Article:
What is student success? What does it look like? How can we measure it? Is it academic achievement? Is it retention rates? Is it levels of social, emotional and physical wellbeing? Is it a school based measure or is it systemic? Does there have to be physical evidence to support it? The introduction of the 5P planning model in NSW Public Schools has again ignited this debate and has possibly given rise to a broader definition of student success.
There can be no doubt that parents, students and teachers want to see students succeed, but it can be difficult to actually determine what success really looks like. Making judgements about individual student success actually requires a wide range of factors to come into play and may vary depending on specific contextual information. The challenge is coming up with a credible way of measuring individual success.
There is a system requirement that we measure student success. Student academic achievement needs to be monitored, it is one way that we can identify areas for improvement and provides some form of accountability measure for systems and governments to make judgements about policy implementation and financial management. High stakes testing obviously feeds into this form of measurement. The problem with this however is that it has a limited scope and a limited capacity to cater for the individual. This style of testing can be linked to funding decisions and policy implementation which in turn has the potential to narrow the curriculum focus of teachers who may feel pressure to ensure students meet externally identified standards. I’m not implying that results from this form of testing cannot be used in some way on a school level to assist with future planning, I do believe however, that the results are just a snapshot and have a range of contextual information that needs to be considered when interpreting them. There is no doubt that systems need to collect some form of student success measure. In my opinion the jury is still out as to whether the current high stakes testing regime is the tool to be used.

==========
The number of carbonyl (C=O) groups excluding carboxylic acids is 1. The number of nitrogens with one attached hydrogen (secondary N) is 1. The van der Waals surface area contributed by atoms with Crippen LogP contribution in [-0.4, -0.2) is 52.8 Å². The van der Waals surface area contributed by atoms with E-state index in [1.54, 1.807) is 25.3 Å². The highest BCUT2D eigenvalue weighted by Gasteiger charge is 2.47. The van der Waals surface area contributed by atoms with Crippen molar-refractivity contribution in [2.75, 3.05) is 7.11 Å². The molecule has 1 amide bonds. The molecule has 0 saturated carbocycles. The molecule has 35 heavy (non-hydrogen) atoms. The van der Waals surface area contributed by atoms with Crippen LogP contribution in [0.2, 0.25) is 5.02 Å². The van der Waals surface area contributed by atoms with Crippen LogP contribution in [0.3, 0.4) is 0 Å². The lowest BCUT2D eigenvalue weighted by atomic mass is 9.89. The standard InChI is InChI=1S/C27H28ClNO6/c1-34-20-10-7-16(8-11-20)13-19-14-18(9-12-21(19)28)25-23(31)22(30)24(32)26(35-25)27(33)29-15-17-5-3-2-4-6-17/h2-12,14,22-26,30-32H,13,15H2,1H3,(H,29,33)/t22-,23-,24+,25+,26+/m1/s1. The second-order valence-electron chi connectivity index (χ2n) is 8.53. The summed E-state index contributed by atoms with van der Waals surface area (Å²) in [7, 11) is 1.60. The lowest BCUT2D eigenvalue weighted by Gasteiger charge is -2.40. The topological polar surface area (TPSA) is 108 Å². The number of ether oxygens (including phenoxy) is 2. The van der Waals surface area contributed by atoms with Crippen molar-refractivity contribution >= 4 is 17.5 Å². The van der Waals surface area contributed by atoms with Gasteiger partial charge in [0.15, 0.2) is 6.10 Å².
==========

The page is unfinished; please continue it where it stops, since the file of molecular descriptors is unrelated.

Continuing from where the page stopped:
In stark contrast to the high stakes testing regime, a selection of NSW Public Schools have the opportunity to participate in a strategy known as Early Action for Success. This initiative implemented as a response to the NSW government’s State Literacy and Numeracy Plan provides teachers with high quality professional learning. An appointed Instructional Leader provides evidence based professional learning enhancing teachers’ capacity to provide best practice strategies in developing personalised learning for students and utilising a range of assessment for learning practises. Individual student results are matched against a learning continuum allow student success measures to be recorded, analysed and use in a way that drives individual student performance and focuses teaching and learning programs. Whilst these results are still used to compare with an external benchmark level, they rely on quality teaching practises that engage students to achieve levels of personal success.
If we are to broaden the definition of success we must provide students with the skills and capabilities to understand where their own learning needs to go. I strongly believe that successful students know where they are in their learning, where they need to go and how they are going to get there. This must encompass a wide ranging curriculum. For some students success could be reaching high academic attainment, for some is may be on the sporting field, for others the area of social interaction may be an attainable goal. I am not suggesting that strong foundations and essential skills and knowledge learnt through key learning areas are not important, merely that student success should be an individualised measure driven by students and strongly supported by quality teachers. Trying to provide narrow banded definitions supported by quantifiable measures will never reflect the accurate picture that individualised measures provide.